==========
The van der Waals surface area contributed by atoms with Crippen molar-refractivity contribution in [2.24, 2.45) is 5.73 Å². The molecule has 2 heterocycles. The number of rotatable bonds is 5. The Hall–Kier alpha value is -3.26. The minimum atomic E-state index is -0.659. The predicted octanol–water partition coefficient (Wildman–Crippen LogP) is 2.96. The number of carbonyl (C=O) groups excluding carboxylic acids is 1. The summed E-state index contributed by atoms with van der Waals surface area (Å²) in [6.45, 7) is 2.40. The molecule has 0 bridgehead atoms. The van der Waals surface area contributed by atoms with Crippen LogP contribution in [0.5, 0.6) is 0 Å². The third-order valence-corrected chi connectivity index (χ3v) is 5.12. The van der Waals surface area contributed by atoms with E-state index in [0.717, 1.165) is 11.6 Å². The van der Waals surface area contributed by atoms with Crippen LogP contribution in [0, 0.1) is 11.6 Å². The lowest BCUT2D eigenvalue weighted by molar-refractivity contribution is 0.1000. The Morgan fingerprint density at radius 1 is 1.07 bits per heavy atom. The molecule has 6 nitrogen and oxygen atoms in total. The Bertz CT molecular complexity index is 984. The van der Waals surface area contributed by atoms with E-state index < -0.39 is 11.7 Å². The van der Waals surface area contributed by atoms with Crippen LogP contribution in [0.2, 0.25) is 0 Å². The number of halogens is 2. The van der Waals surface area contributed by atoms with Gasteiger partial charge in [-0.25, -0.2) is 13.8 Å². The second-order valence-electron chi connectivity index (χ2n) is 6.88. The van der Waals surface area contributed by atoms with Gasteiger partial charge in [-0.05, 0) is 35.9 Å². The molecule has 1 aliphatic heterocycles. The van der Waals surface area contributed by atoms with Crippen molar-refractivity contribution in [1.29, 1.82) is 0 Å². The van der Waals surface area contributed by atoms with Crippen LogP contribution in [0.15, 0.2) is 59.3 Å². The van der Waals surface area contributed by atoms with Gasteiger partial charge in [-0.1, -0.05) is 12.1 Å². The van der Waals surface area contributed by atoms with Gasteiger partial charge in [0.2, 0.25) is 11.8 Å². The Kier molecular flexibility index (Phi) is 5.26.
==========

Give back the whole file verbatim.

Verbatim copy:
The van der Waals surface area contributed by atoms with Crippen molar-refractivity contribution in [2.24, 2.45) is 5.73 Å². The molecule has 2 heterocycles. The number of rotatable bonds is 5. The Hall–Kier alpha value is -3.26. The minimum atomic E-state index is -0.659. The predicted octanol–water partition coefficient (Wildman–Crippen LogP) is 2.96. The number of carbonyl (C=O) groups excluding carboxylic acids is 1. The summed E-state index contributed by atoms with van der Waals surface area (Å²) in [6.45, 7) is 2.40. The molecule has 0 bridgehead atoms. The van der Waals surface area contributed by atoms with Crippen LogP contribution in [0.5, 0.6) is 0 Å². The third-order valence-corrected chi connectivity index (χ3v) is 5.12. The van der Waals surface area contributed by atoms with E-state index in [0.717, 1.165) is 11.6 Å². The van der Waals surface area contributed by atoms with Crippen LogP contribution in [0, 0.1) is 11.6 Å². The lowest BCUT2D eigenvalue weighted by molar-refractivity contribution is 0.1000. The Morgan fingerprint density at radius 1 is 1.07 bits per heavy atom. The molecule has 6 nitrogen and oxygen atoms in total. The Bertz CT molecular complexity index is 984. The van der Waals surface area contributed by atoms with E-state index < -0.39 is 11.7 Å². The van der Waals surface area contributed by atoms with Crippen LogP contribution in [0.2, 0.25) is 0 Å². The number of halogens is 2. The van der Waals surface area contributed by atoms with Gasteiger partial charge in [-0.25, -0.2) is 13.8 Å². The second-order valence-electron chi connectivity index (χ2n) is 6.88. The van der Waals surface area contributed by atoms with Gasteiger partial charge in [-0.05, 0) is 35.9 Å². The molecule has 1 aliphatic heterocycles. The van der Waals surface area contributed by atoms with Crippen molar-refractivity contribution in [1.29, 1.82) is 0 Å². The van der Waals surface area contributed by atoms with Crippen LogP contribution in [0.15, 0.2) is 59.3 Å². The van der Waals surface area contributed by atoms with Gasteiger partial charge in [-0.1, -0.05) is 12.1 Å². The van der Waals surface area contributed by atoms with Gasteiger partial charge in [0.2, 0.25) is 11.8 Å². The Kier molecular flexibility index (Phi) is 5.26.